The language industry consists of segments that move at different speeds and have different sizes. Companies that specialize in a fast-growing and sizeable vertical can enjoy a steady increase in business.
For buyers of language services, it makes sense to select a provider with the appropriate portfolio size in their vertical. Those companies will speak the business language and know the challenges of that sector. Also, they will have resources such as specialized translators, translation memories, domain MT engines, glossaries and training materials.
The chart is based on data obtained via responses to The Nimdzi 100 survey earlier this year and on annual reports of publicly-traded firms such as RWS, SDL, Honyaku center and Keywords Studios. We added estimates in cases where we had reliable third-party information, for example, Nordic interpreting companies that disclose their revenues via online business registries. The resulting sample size is USD 4.6 billion.
Being number one brings a lot of perks. In almost every vertical we looked at, the largest player derived more than USD 100 million from that vertical alone: TransPerfect in Life Sciences and Legal, SDL in IT, Keywords Studios in Games, SDI Media in Media Localization, RWS in Patent, and Canadian Translation Bureau in Public Sector. In almost every vertical there is a huge gap between the number one provider and the rest of the flock.
Top contracts make a colossal difference.
Zooming into regional markets, we find a very different distribution of revenue by sector.
Countries have specialty areas, and it makes sense to coordinate vertical and geographical expansion strategies to achieve the best sales potential.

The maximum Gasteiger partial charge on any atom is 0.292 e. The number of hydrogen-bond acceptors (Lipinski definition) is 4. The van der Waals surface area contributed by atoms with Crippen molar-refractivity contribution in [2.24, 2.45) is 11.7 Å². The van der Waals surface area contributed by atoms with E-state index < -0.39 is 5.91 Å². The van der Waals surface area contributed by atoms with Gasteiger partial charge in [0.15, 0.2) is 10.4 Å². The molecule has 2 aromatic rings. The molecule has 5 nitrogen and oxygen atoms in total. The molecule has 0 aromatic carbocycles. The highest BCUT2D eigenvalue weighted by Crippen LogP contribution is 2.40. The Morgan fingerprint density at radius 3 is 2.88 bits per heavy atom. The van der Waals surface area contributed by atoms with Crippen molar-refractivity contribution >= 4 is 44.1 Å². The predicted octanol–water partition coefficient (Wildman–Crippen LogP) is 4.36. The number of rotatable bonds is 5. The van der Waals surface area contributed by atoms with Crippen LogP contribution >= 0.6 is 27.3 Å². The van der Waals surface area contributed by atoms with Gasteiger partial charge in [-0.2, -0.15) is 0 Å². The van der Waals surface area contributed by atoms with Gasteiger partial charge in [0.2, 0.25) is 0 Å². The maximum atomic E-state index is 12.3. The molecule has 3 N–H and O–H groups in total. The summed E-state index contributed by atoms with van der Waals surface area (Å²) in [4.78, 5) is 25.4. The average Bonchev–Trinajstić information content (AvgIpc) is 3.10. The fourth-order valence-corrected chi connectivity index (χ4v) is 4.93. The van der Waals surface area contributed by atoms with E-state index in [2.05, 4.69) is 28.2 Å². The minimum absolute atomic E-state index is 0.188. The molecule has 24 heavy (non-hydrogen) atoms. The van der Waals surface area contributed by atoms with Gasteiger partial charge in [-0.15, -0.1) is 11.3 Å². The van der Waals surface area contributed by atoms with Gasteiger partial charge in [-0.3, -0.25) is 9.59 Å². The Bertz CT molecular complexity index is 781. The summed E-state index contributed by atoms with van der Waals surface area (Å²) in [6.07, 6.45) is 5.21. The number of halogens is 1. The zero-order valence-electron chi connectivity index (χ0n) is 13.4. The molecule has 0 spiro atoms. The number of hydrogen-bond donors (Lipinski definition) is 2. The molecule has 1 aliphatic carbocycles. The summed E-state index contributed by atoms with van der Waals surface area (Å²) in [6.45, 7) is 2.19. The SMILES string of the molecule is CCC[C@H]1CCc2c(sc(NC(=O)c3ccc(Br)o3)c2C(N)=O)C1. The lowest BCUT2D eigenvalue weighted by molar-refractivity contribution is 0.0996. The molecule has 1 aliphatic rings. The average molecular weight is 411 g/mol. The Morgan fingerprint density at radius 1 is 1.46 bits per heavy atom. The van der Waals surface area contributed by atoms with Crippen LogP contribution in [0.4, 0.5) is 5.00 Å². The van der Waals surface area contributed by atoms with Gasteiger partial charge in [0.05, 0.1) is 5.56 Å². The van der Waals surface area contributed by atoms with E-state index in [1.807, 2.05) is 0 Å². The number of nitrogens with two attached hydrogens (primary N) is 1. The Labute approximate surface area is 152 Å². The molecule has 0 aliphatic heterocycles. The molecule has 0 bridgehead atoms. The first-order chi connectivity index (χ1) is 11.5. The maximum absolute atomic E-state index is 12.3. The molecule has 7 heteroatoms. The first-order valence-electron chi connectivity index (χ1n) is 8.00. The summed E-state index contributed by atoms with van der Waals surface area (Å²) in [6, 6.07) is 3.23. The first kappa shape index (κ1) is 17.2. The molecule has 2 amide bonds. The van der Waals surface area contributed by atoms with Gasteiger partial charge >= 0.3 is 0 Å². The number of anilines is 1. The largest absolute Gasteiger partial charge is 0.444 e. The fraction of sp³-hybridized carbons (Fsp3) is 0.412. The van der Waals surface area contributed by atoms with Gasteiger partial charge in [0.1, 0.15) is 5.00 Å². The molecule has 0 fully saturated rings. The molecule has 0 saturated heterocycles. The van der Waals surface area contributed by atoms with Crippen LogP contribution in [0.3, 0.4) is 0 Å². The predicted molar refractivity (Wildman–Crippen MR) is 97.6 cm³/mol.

Technical translation may have a huge volume globally, but it is a fragmented market that spreads across hundreds and thousands of LSPs. In the Top-100 distribution of revenue, Media localization is a bigger vertical than Technical, because sales are concentrated. They come from a few top clients, such as the Hollywood studios and Netflix, and capturing this market has propelled leading companies into hundreds of millions of revenue.
Smaller LSPs likely have more revenue in technical translations and general business. These are segments with a lower concentration of business and a higher fragmentation of vendors. They also have revenues from sectors not reflected in the chart, such as retail. Certified translations for private persons exist as a business in every country. However, companies do not come into millions of USD by working in B2C.
We all know how quickly the video game industry has grown into a worldwide market. We also know how important localization and cultural adaption is for companies seeking to go global. But what is the best way to integrate language technology into game development? What technologies are available and which ones are the best?
The HubSpot localization team has positioned itself as a high-priority (revenue-generating) strategic function critical to the continued growth of the company, with a broad scope of responsibilities that goes beyond providing translations. A key to their success has been their tight collaboration between localization and other core teams.
In recent years localizing video games has become one of the essential strategies for reaching more players worldwide. The rapid growth of technology networks, the sophistication of today’s mobile phones and their increased affordability have made it easier for millions of people to access the Android and iOS app stores.
With the ever-increasing pressure of an impending product launch date, it is quite frequent for clients and language partners to get caught up in day-to-day activities. The focus is on the deliverables, naturally. The important factors that help make a healthy client-vendor partnership get less attention.